What Factors Affect Learners’ Ability to Interpret Nonverbal Behaviors in EFL Classrooms?

  • Nobuhiro KamiyaEmail author
Original Paper


This study examined how learners’ age, English proficiency, and years of learning English, affect the accuracy of the interpretation of nonverbal behaviors among English as a foreign language (EFL) learners. The participants consisted of four groups of Japanese students: (a) 32 sixth graders attending public schools, (b) 18 sixth graders attending English immersion schools, (c) 30 university students with lower English proficiency, and (d) 32 university students with higher English proficiency. They watched 48 video clips taken from EFL classrooms in Japanese elementary schools without sound and judged whether the teachers had asked a question. The accuracy of their judgements was statistically analyzed and their comments were qualitatively analyzed. Multiple regression analyses pointed to students’ years of learning English as the sole predictor almost significantly affecting accurate judgements but only when teachers’ utterances were accompanied by gestures. This indicates that learners’ ability to correctly decode nonverbal behaviors developed only for teacher gesture. In addition to this qualitative aspect, a quantitative aspect was also found to be affected by the duration of study. Precisely speaking, those learners with over 6 years of learning English noticed a larger number of nonverbal behaviors, including gestures, for correct judgements, which boosted the minimum accuracy of their judgements. This implies that the effect of age and nativeness observed in past literature on the interpretation of nonverbal behaviors may have been in fact under the disguise of the amount of exposure to the target language and culture.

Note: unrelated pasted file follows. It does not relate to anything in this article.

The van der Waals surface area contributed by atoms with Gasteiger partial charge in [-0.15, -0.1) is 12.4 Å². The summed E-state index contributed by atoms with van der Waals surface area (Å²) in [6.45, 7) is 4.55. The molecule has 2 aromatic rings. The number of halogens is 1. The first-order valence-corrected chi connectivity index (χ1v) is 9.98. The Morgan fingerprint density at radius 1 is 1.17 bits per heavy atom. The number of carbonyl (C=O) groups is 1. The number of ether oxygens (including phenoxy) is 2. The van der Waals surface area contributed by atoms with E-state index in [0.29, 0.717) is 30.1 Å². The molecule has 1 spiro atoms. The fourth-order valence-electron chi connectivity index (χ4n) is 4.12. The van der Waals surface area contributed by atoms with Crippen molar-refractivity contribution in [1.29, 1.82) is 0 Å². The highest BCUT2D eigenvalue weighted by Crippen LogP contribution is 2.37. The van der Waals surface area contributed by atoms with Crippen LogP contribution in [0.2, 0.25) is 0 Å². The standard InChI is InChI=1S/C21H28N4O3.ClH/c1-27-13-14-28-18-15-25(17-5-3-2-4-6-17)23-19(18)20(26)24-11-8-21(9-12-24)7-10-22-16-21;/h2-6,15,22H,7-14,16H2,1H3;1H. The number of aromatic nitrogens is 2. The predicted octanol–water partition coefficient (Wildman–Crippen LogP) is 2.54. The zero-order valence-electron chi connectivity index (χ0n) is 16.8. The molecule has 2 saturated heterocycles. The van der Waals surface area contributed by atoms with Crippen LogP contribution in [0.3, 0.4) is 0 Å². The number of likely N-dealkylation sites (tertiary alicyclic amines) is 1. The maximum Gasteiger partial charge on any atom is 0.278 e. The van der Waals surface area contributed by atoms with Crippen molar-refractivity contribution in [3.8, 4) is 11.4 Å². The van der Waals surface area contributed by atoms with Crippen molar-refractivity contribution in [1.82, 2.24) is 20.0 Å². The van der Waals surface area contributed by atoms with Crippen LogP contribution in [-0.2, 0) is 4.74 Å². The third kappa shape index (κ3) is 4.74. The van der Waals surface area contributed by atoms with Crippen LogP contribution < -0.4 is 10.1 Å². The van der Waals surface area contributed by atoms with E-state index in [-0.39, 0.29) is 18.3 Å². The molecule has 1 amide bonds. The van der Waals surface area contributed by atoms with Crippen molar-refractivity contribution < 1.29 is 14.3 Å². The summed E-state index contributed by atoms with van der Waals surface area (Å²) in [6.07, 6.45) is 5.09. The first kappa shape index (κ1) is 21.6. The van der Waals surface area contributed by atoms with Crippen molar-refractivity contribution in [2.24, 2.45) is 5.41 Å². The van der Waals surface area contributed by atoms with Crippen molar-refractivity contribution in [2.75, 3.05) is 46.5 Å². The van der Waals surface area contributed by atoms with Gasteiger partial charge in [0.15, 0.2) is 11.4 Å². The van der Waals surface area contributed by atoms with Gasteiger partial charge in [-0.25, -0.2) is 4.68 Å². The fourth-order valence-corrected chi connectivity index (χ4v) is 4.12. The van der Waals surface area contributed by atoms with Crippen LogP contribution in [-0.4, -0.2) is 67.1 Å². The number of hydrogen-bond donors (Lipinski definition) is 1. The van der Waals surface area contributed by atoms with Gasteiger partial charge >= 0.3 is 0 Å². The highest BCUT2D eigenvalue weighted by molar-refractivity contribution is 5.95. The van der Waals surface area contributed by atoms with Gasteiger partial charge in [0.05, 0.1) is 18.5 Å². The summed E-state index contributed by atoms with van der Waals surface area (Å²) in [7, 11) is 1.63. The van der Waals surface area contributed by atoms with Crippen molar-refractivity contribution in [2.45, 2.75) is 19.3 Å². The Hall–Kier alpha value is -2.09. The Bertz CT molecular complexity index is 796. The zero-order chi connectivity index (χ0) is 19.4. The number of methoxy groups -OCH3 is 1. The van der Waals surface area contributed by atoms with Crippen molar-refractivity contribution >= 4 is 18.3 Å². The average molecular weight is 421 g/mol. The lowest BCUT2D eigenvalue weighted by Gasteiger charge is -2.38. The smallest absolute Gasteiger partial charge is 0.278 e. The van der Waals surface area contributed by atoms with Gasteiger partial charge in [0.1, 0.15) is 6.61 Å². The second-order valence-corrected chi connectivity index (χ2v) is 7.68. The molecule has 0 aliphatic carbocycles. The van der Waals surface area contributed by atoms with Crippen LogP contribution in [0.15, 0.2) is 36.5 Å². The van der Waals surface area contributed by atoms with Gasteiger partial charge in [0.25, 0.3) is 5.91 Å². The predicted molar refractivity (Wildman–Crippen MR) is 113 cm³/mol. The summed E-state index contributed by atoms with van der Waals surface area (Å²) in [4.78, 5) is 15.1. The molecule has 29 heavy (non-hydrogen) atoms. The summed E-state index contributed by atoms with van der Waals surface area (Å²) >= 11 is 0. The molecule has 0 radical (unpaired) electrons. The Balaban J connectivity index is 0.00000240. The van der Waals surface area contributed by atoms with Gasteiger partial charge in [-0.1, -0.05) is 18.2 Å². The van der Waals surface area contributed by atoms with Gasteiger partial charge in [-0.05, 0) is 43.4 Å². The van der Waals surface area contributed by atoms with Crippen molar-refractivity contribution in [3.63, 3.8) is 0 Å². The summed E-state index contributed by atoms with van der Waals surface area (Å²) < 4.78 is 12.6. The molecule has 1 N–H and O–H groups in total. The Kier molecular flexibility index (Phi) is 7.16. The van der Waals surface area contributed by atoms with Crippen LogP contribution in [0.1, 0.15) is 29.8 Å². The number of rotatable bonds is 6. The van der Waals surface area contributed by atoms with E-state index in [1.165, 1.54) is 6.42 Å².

English as a foreign language classrooms Teacher gesture Questions Classroom experience 



I am very grateful to all the participants as well as school administrators and principals who allowed me to recruit their pupils for this project. I am also thankful to Mark Freiermuth for proofreading in his busy schedule.


This research was supported by the Prefecture of Gunma for a grant for research at Gunma Prefectural Women’s University.

Compliance with Ethical Standards

Human and Animal Rights

All procedures performed in studies involving human participants were in accordance with the ethical standards of the institutional and/or national research committee and with the 1964 Helsinki declaration and its later amendments or comparable ethical standards.


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© Springer Science+Business Media, LLC, part of Springer Nature 2019

Authors and Affiliations

  1. 1.Department of International CommunicationGunma Prefectural Women’s UniversitySawa-gunJapan

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